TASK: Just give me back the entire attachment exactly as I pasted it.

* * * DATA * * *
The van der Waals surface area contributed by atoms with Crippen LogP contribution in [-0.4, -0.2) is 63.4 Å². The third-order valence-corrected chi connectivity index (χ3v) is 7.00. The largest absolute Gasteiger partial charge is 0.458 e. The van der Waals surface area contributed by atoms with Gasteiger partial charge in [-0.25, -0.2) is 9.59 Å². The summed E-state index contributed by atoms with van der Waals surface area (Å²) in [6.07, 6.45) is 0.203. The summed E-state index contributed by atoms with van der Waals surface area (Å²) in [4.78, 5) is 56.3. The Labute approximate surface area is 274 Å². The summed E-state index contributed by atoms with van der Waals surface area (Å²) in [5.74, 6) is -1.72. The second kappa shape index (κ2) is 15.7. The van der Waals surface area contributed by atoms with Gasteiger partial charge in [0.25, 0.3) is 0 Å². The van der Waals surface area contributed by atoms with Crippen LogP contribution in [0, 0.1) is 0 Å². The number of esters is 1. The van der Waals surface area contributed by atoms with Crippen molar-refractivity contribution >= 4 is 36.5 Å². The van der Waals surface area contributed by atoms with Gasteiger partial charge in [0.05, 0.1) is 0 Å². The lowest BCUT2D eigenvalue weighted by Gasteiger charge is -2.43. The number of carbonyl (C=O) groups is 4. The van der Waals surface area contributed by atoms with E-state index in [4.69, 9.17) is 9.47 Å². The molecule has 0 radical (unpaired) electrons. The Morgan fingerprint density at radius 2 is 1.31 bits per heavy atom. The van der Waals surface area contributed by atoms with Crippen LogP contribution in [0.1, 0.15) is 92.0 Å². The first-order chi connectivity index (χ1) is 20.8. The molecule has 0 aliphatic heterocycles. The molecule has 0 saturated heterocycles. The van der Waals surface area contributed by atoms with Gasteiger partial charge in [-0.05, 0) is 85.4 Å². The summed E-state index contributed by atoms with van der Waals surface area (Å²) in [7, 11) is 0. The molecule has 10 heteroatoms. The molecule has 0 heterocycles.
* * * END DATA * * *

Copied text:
The van der Waals surface area contributed by atoms with Crippen LogP contribution in [-0.4, -0.2) is 63.4 Å². The third-order valence-corrected chi connectivity index (χ3v) is 7.00. The largest absolute Gasteiger partial charge is 0.458 e. The van der Waals surface area contributed by atoms with Gasteiger partial charge in [-0.25, -0.2) is 9.59 Å². The summed E-state index contributed by atoms with van der Waals surface area (Å²) in [6.07, 6.45) is 0.203. The summed E-state index contributed by atoms with van der Waals surface area (Å²) in [4.78, 5) is 56.3. The Labute approximate surface area is 274 Å². The summed E-state index contributed by atoms with van der Waals surface area (Å²) in [5.74, 6) is -1.72. The second kappa shape index (κ2) is 15.7. The van der Waals surface area contributed by atoms with Gasteiger partial charge in [0.25, 0.3) is 0 Å². The van der Waals surface area contributed by atoms with Crippen LogP contribution in [0, 0.1) is 0 Å². The number of esters is 1. The van der Waals surface area contributed by atoms with Crippen molar-refractivity contribution >= 4 is 36.5 Å². The van der Waals surface area contributed by atoms with Gasteiger partial charge in [0.05, 0.1) is 0 Å². The lowest BCUT2D eigenvalue weighted by Gasteiger charge is -2.43. The number of carbonyl (C=O) groups is 4. The van der Waals surface area contributed by atoms with E-state index in [4.69, 9.17) is 9.47 Å². The molecule has 0 radical (unpaired) electrons. The Morgan fingerprint density at radius 2 is 1.31 bits per heavy atom. The van der Waals surface area contributed by atoms with Crippen LogP contribution in [0.1, 0.15) is 92.0 Å². The first-order chi connectivity index (χ1) is 20.8. The molecule has 0 aliphatic heterocycles. The molecule has 0 saturated heterocycles. The van der Waals surface area contributed by atoms with Gasteiger partial charge in [-0.05, 0) is 85.4 Å². The summed E-state index contributed by atoms with van der Waals surface area (Å²) in [7, 11) is 0. The molecule has 10 heteroatoms. The molecule has 0 heterocycles.